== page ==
AVS2008 Session GR+EM+NC-TuM: Graphene and Carbon Electronics
Tuesday, October 21, 2008 8:00 AM in 306
GR+EM+NC-TuM-1 Two Dimensional Plasmon Behavior in Graphene Sheets on SiC(0001)
Y. Liu (The Pennsylvania State University); K.V. Emtsev, Th. Seyller (University Erlangen-Nurnberg, Germany); R.F. Willis (The Pennsylvania State University)
Using High Resolution Energy Loss Spectroscopy (HREELS), we compare experimental results for the wavevector-dependent behavior of plasmons in a graphene sheet on SiC(0001), with that due to a filled band of surface states on semiconducting silicon. There are significant diffences in behavior between the two systems, and the behavior predicted for a classical two-dimensional sheet of electrons. In particular, the damping increases with wavevector beyond the critical momentum for Landau damping by electron-hole pairs. This unusual behavior is compared with that due to the filling of two dimensional surface states on a metallized silicon surface. The graphene results are a consequence of the unusual collective behavior of Dirac fermions. The effect of adding additional graphene layers is discussed.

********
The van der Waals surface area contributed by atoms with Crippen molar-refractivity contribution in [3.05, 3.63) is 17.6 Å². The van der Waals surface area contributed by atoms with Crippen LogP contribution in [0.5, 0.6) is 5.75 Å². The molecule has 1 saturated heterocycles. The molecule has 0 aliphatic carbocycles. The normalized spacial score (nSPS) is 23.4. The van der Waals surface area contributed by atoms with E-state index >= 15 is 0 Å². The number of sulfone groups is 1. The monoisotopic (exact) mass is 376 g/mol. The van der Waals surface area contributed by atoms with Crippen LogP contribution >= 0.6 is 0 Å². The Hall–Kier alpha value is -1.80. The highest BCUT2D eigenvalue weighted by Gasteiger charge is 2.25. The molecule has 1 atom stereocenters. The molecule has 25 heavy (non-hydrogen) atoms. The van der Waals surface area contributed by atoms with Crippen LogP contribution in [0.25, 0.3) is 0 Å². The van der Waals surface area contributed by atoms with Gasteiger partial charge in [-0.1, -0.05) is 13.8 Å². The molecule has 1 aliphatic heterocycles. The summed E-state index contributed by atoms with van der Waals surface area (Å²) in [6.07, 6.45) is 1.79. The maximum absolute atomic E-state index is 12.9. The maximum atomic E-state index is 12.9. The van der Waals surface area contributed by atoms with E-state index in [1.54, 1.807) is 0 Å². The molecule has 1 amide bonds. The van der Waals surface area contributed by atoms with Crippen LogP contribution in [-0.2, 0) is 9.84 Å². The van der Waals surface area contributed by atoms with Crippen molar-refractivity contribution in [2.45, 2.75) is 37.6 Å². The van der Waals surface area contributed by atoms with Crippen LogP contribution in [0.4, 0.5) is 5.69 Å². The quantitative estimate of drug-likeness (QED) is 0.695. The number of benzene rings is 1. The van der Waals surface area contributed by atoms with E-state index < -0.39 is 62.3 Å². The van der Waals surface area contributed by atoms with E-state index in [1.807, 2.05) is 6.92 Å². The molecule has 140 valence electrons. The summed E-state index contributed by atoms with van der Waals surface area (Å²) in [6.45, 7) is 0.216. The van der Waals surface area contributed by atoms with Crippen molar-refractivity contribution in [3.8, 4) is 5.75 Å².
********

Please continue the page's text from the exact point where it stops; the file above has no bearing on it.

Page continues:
GR+EM+NC-TuM-2 Furnace Growth of High Quality Epitaxial Graphene on 4H-SiC(000-1)
M. Sprinkle, F. Ming (Georgia Institute of Technology); D. Martinotti (CEA Saclay, France); P.G. Soukiassian (Université de Paris-Sud/Orsay and CEA Saclay, France); C. Berger, E.H. Conrad, W.A. de Heer (Georgia Institute of Technology)
Multi-layer graphene grown epitaxially on the C-terminated (000-1) surface of 4H-SiC in a high vacuum (~10@super -5@ Torr), high temperature (~1420 °C) induction furnace environment has been shown to be of extremely high quality@footnote 1,2@ and mobility.@footnote 3,4@ Though multi-layered, the material exhibits electronic properties similar to those of isolated graphene.@footnote 1,3,4,5@ Here, we characterize the material by atomic force microscopy (AFM), low energy electron microscopy (LEEM), and ellipsometry, and gain insight into growth mechanisms, highlighting growth on 4H-SiC(000-1) in comparison to 4H-SiC(0001), 6H-SiC(000-1), and 6H-SiC(0001). AFM and LEEM images demonstrate µm-scale graphene terraces. Ellipsometry and LEEM data show that graphene thickness is quite uniform over mm and µm scales. @FootnoteText@ @footnote 1@ J. Hass et al., Phys. Rev. Lett. 100, 125504 (2008).@footnote 2@ J. Hass et al., J. Phys. Cond. Matt. 80, (in press)@footnote 3@ C. Berger et al., Science 3012, 1191 (2006).@footnote 4@ W. A. de Heer et al., Solid State Comm. 143, 92-100 (2007).@footnote 5@ M. Sadowski et al., Phys. Rev. Lett. 97, 266405 (2006).
GR+EM+NC-TuM-3 Toward Carbon Based Electronics
K. Bolotin (Columbia University)